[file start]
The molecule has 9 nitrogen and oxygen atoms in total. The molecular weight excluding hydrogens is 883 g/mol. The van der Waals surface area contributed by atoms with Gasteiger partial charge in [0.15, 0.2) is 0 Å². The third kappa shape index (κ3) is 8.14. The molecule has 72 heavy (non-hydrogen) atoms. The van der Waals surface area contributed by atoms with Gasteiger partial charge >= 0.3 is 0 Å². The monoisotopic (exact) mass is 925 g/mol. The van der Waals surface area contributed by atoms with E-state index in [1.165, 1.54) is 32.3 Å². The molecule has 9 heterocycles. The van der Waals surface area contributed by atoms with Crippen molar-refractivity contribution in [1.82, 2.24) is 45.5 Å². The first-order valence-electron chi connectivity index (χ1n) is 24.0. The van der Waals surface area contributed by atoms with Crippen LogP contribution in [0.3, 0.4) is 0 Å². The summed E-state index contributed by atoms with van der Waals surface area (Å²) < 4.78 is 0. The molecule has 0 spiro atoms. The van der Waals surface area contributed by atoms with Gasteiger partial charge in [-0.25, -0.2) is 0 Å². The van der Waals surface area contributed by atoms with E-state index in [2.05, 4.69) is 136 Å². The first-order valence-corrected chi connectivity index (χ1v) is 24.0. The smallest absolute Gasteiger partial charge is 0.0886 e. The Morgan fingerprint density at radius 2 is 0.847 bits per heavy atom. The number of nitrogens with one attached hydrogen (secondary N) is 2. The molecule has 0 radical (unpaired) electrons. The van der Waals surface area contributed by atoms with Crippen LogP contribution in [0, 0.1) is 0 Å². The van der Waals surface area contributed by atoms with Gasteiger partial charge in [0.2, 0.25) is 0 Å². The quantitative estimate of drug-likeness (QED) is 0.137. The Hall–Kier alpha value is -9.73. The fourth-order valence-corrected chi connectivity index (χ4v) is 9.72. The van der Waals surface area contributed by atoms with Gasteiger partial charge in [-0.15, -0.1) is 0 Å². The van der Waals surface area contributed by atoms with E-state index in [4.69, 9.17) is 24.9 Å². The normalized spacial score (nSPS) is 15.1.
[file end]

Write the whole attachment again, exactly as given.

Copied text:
The molecule has 9 nitrogen and oxygen atoms in total. The molecular weight excluding hydrogens is 883 g/mol. The van der Waals surface area contributed by atoms with Gasteiger partial charge in [0.15, 0.2) is 0 Å². The third kappa shape index (κ3) is 8.14. The molecule has 72 heavy (non-hydrogen) atoms. The van der Waals surface area contributed by atoms with Gasteiger partial charge >= 0.3 is 0 Å². The monoisotopic (exact) mass is 925 g/mol. The van der Waals surface area contributed by atoms with E-state index in [1.165, 1.54) is 32.3 Å². The molecule has 9 heterocycles. The van der Waals surface area contributed by atoms with Crippen molar-refractivity contribution in [1.82, 2.24) is 45.5 Å². The first-order valence-electron chi connectivity index (χ1n) is 24.0. The van der Waals surface area contributed by atoms with Crippen LogP contribution in [0.3, 0.4) is 0 Å². The summed E-state index contributed by atoms with van der Waals surface area (Å²) < 4.78 is 0. The molecule has 0 spiro atoms. The van der Waals surface area contributed by atoms with Gasteiger partial charge in [-0.25, -0.2) is 0 Å². The van der Waals surface area contributed by atoms with E-state index in [2.05, 4.69) is 136 Å². The first-order valence-corrected chi connectivity index (χ1v) is 24.0. The smallest absolute Gasteiger partial charge is 0.0886 e. The Morgan fingerprint density at radius 2 is 0.847 bits per heavy atom. The number of nitrogens with one attached hydrogen (secondary N) is 2. The molecule has 0 radical (unpaired) electrons. The van der Waals surface area contributed by atoms with Crippen LogP contribution in [0, 0.1) is 0 Å². The van der Waals surface area contributed by atoms with Gasteiger partial charge in [0.2, 0.25) is 0 Å². The quantitative estimate of drug-likeness (QED) is 0.137. The Hall–Kier alpha value is -9.73. The fourth-order valence-corrected chi connectivity index (χ4v) is 9.72. The van der Waals surface area contributed by atoms with Gasteiger partial charge in [-0.15, -0.1) is 0 Å². The van der Waals surface area contributed by atoms with E-state index in [4.69, 9.17) is 24.9 Å². The normalized spacial score (nSPS) is 15.1.